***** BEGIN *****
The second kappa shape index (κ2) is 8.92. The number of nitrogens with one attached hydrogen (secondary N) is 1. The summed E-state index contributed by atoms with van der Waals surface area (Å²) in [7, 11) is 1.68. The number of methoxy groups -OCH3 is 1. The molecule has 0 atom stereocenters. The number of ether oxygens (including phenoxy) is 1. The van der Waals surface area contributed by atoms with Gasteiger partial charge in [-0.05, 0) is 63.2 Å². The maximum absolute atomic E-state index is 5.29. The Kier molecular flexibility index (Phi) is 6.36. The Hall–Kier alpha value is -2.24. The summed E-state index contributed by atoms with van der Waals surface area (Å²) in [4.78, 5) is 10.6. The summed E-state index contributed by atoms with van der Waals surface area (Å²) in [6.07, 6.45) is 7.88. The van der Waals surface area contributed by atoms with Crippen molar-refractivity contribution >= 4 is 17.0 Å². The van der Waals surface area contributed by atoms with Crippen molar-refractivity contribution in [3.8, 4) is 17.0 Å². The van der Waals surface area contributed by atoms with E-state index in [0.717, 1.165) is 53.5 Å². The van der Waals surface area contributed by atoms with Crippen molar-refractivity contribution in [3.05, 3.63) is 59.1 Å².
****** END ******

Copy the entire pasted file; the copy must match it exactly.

The second kappa shape index (κ2) is 8.92. The number of nitrogens with one attached hydrogen (secondary N) is 1. The summed E-state index contributed by atoms with van der Waals surface area (Å²) in [7, 11) is 1.68. The number of methoxy groups -OCH3 is 1. The molecule has 0 atom stereocenters. The number of ether oxygens (including phenoxy) is 1. The van der Waals surface area contributed by atoms with Gasteiger partial charge in [-0.05, 0) is 63.2 Å². The maximum absolute atomic E-state index is 5.29. The Kier molecular flexibility index (Phi) is 6.36. The Hall–Kier alpha value is -2.24. The summed E-state index contributed by atoms with van der Waals surface area (Å²) in [4.78, 5) is 10.6. The summed E-state index contributed by atoms with van der Waals surface area (Å²) in [6.07, 6.45) is 7.88. The van der Waals surface area contributed by atoms with Crippen molar-refractivity contribution >= 4 is 17.0 Å². The van der Waals surface area contributed by atoms with Crippen molar-refractivity contribution in [3.8, 4) is 17.0 Å². The van der Waals surface area contributed by atoms with E-state index in [0.717, 1.165) is 53.5 Å². The van der Waals surface area contributed by atoms with Crippen molar-refractivity contribution in [3.05, 3.63) is 59.1 Å².